Tuesday, September 16, 2003

IRAQI LOYA JIRGA: Juan Cole, Professor of History at the University of Michigan, informs us about the preparation of drafting a new constitution and holding elections.

Fuad Masum, head of the Preparatory Committee for the Iraqi Constitution, announced Sunday that his committee's report would be out at the end of September. The committee sees two principal ways of proceeding toward an elected constitutional convention. One would be to hold town meeting style elections in each of the 19 provinces, producing 150 delegates, with perhaps 10 delegates chosen by Muslim clerics. The other way would be to do a census first, creating electoral rolls. Masum said that this way of proceeding would take two years, according to most experts.
The very first thing that came in my mind was "Loya Jirga."

A little bit of background on Loya Jirga.

In Pashto, the word "Loya" means great and "Jirga" stands for council or meeting. (I don't speak Pashto, just Dari. A phone call to my mother, who does speak Pashto, had to be made.) Legend has it that when it was time to select a King for the newly urbanized Aryan tribes, some five thousand years ago, a great council of herdsmen, horsemen, farmers and craftsmen and women was held in the open air. It was during this council that an eagle appeared from the heavens and put a crown on the head of Yama the first King in the first city the Aryans had built south of the River Oxus. More Afghan Loya Jirgas have been "recorded" ranging from Emperor Kanishka's measures to reform Buddhism to Genghis Khan in the 13th century. Genghis convened a number of other Loya Jirgas and his last one was in 1221 in Samarkent. In Afghan history, Loya Jirgas have been called to decide on great and sometimes grave national issues. Usually the rulers have convened the Jirgas. The first Loya Jirga in recent Afghan history occurred in 1928 convened by King Amanullah and the nullification of the same by the proceeding Administration of King Nadir Shah.

Central to the process of installing a democracy in Afghanistan, laid out in the Bonn agreement, was the convening of an Emergency Loya Jirga, a traditional Afghan Grand Council. Traditionally, tribal elders and political leaders attend Loya Jirgas. Afghans place a lot of confidence in their elders for their experience. Local tribal and even village leaders are selected because of their long-standing service, age and family status. The Bonn meeting resulted in an agreement that a Loya Jirga (Grand Council) would be held in June of 2002 to determine the composition of a more permanent government structure. Did it turn out to be a New England Town Meeting-style, democratic debate about the future of the Afghan nation? Uhm, no. All it did was legitimize everything that was decided before hand. In no way was it traditional or legitimate, no matter how you spin it.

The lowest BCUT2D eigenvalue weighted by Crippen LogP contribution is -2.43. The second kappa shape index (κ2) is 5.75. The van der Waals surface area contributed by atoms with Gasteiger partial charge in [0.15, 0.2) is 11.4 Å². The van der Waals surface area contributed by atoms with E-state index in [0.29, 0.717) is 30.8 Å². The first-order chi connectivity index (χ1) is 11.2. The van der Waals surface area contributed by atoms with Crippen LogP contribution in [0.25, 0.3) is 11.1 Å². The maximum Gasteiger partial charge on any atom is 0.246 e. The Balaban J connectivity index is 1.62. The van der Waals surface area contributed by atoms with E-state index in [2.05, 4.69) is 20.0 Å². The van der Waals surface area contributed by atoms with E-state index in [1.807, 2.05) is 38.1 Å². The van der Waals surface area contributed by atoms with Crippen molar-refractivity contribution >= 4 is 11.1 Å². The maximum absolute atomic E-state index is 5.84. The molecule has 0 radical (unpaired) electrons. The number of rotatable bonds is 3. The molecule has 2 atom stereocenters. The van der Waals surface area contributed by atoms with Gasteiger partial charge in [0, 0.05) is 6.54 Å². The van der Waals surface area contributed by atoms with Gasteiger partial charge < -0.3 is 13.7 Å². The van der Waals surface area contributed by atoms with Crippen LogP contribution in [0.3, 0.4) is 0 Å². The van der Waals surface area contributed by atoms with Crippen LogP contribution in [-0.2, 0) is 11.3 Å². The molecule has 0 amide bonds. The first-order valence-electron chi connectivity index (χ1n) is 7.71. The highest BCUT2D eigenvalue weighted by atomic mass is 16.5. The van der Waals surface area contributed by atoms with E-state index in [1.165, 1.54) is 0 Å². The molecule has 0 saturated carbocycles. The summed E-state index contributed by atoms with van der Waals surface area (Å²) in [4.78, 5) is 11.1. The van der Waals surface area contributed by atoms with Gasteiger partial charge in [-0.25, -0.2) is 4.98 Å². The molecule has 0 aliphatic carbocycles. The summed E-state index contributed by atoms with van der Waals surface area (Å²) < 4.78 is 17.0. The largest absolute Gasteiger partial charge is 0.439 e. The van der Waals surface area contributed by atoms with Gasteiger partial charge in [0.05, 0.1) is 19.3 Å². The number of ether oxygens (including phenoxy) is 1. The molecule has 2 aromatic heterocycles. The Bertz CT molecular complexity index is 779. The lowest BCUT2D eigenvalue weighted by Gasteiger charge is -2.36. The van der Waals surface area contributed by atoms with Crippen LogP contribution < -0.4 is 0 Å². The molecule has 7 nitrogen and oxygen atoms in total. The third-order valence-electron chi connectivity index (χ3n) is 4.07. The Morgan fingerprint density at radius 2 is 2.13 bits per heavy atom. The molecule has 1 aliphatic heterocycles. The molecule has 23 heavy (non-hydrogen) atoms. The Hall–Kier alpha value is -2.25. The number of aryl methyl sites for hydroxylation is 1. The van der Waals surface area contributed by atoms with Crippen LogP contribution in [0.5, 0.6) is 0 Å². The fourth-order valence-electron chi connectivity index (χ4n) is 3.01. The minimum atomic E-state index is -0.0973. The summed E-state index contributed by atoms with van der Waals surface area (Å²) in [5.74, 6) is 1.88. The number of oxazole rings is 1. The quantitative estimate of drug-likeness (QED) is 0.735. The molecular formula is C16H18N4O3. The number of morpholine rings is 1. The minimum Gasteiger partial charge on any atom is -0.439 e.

Under the German beer tent in Kabul a lot of things happened: violence, vote-buying, manipulation, money, threats, you name it. Zalmay Khalilizad was Bush's enjoy who had to take care of everything. Khalilzad (worked for Unocal, neo-con) was the same man who apologized in a Washington Post editorial in 1999 saying that the Taliban "does not practice the anti-U.S. style of fundamentalism practiced by Iran." He continued by saying that the U.S. "should be willing to offer recognition and humanitarian assistance and to promote international economic reconstruction." He was a Taliban-apologist and not a man of principle, evidently.

So the Loya Jirga summoned in Kabul and about 1600 delegates showed up. Everyone wanted former King Mohammed Zahir Shah (overthrown by cousin Daoud Khan and the Communists while enjoying Rome in 1964) because he was the only one respected and with enough support who could force the warlords into submission. Khalilizad did what he could behind the scene. The outcome? "This is a rubber stamp. Everything has already been decided by the powerful ones. Everything seems to have been decided. But we don't need anyone to decide for us. We have had enough of foreign interference in our country." Female delegates said that. They were given a voice but nobody listened. Karzai was confirmed; the same for the Cabinet and that was it.

What does this have to do with Iraq? Everything. Or nothing. Is Paul Bremer another Khalilzad? It's what I'm afraid of, but Afghanistan and Iraq are very, very different. Iraq's majority is Shiite, while Afghanistan is Sunni. Iraq is an Arab country, while Afghanistan is not. Let's just hope the Bush administration is serious about democracy. True democracy...

0 Comments:

Post a Comment

<< Home